Managing Partner, KPMG
This is something you don’t normally hear from an accounting executive: “I always wanted to learn acoustic guitar,” says Patrick Canning, managing partner at the Chicago office of audit, tax and advisory firm KPMG LLP, who’s taking guitar lessons at Old Town School of Folk Music. “My daughter Abbey moved here from Boston last year, and we decided to take the class together,” he explains, proudly showing a video of him strumming a tune by indie folk rock band The Decemberists. “We just ‘graduated’ Guitar 2.”
The 55-year-old Rhode Island native transferred from KPMG Boston to Chicago in 2012. “I spent my entire career on the East Coast,” he says. “I was managing partner of Boston, and the New England practice spanned eight cities across the New England states plus upstate New York. It’s a great place to operate, but Chicago is the second largest market for KPMG. So when they asked me to consider the opportunity to be managing partner here, I knew it was a fantastic opportunity.” Plus, he was ready for a change of scenery.
“At the time the job was offered it to me, our daughters were grown and it was an opportunity for me and my wife, Betsy, to do something different,” explains Mr. Canning. “We thought it would be an exciting adventure, and we’ve been favorably impressed by our time in Chicago so far. I’ve been fully immersed in my role. Betsy has made friends and become a lot more involved, volunteering at Misericordia. We weren’t expecting Abbey to be out here, but a couple of her roommates from Boston College are from Chicago and Milwaukee, and she also wanted try something different. So she’s living with us, and it has really helped my wife’s transition.”
With over 1,800 employees spanning floors 55 to 61 in the Aon Center, he wants to make sure KPMG provides a great work environment. “We have an 18-person committee to help us achieve that,” he says. So upon meeting a CEO in Chicago with a ping-pong table in his office, Mr. Canning was inspired. “We purchased two ping-pong tables and had an open competition with about 75 employees. It was a great way to relax and discover hidden talents.”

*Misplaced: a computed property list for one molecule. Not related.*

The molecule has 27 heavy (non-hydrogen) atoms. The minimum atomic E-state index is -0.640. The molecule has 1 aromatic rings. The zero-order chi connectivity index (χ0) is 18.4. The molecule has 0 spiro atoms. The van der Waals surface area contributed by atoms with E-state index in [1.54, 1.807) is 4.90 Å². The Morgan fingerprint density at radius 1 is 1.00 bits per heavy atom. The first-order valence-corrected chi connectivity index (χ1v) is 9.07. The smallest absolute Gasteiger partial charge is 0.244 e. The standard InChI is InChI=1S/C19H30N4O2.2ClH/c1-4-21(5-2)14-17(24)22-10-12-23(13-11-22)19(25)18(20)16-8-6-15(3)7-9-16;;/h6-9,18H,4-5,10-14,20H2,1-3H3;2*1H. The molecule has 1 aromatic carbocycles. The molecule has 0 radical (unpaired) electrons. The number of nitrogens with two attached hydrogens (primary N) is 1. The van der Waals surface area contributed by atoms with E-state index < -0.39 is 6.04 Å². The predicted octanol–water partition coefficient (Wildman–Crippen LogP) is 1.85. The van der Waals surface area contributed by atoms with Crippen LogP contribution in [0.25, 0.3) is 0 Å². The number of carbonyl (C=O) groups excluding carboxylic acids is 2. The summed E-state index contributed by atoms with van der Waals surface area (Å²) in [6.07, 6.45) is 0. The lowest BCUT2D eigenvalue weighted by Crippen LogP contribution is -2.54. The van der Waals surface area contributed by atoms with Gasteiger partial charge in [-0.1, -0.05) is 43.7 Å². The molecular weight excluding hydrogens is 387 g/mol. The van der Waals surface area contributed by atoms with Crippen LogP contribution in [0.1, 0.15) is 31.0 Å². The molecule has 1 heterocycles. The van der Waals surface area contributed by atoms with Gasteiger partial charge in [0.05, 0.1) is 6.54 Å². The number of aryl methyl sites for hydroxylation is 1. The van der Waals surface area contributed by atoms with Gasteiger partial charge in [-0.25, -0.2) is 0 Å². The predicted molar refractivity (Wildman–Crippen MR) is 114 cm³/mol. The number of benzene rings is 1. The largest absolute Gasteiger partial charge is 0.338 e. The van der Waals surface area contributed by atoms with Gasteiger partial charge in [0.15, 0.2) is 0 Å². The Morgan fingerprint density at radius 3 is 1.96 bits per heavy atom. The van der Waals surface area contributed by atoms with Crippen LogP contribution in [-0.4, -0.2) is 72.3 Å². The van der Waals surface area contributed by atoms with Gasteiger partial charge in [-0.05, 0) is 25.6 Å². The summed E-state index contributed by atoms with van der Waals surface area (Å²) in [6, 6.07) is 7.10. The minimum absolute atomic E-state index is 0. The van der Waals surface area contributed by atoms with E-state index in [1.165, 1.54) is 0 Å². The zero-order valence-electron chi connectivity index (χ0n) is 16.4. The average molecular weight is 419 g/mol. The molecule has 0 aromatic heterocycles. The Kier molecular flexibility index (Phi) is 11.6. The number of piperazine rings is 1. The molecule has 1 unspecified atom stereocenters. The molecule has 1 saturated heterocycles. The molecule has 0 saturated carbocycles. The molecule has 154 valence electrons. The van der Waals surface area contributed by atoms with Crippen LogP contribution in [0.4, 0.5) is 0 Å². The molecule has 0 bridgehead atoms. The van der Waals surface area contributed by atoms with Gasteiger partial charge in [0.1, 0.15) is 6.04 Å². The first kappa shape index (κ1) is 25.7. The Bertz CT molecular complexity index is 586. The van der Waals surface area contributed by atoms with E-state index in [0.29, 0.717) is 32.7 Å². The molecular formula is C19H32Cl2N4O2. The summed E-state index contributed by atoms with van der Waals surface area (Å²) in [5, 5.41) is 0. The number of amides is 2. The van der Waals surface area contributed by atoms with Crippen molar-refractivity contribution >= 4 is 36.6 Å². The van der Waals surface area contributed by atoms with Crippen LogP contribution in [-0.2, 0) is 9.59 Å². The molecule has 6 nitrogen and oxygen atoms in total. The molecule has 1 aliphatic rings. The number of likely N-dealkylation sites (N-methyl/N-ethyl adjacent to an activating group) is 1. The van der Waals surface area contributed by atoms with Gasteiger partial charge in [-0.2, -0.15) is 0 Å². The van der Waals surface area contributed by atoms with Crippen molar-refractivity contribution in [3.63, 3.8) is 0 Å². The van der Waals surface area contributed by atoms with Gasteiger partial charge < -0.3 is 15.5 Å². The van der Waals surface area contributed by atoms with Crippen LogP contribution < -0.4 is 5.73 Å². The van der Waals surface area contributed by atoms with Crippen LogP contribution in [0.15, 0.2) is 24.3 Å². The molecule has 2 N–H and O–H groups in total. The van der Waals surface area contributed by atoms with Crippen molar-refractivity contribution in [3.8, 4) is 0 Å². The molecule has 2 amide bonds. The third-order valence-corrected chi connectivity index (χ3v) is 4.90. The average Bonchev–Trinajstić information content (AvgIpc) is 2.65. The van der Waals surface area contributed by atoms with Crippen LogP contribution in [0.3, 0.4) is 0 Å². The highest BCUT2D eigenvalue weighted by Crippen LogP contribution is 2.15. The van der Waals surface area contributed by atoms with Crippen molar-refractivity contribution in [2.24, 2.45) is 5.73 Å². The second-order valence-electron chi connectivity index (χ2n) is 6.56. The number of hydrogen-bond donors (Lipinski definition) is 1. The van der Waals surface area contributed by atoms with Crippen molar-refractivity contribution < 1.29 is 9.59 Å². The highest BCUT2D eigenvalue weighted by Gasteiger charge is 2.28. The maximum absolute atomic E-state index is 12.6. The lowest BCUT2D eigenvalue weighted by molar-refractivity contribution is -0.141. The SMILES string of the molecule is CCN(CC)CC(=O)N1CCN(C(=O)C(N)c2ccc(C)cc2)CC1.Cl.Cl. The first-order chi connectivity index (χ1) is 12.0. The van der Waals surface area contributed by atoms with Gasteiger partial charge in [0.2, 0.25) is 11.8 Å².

KPMG also has a solid women’s initiative in place that has served as a model for other companies. “KPMG’s Network of Women – or KNOW – was formed in 2003,” explains Mr. Canning. “Each major office around the country has a KNOW chapter to stress the importance of attracting and retaining women at KPMG and to address issues specific to women’s careers. It has been a very successful initiative for the firm.”
Ironically, for a man whose career focuses on finance, if Mr. Canning were to name one financial mistake he’s learned from, it’s his old stock picks. “I didn’t talk to my wife about them when we set aside college funds for our daughters, Abbey and Caroline. I thought in the world I live in, I must be able to pick successful stocks. But to this day, Betsy reminds me that my stocks didn’t do as well as hers. I should have listened to my wife.”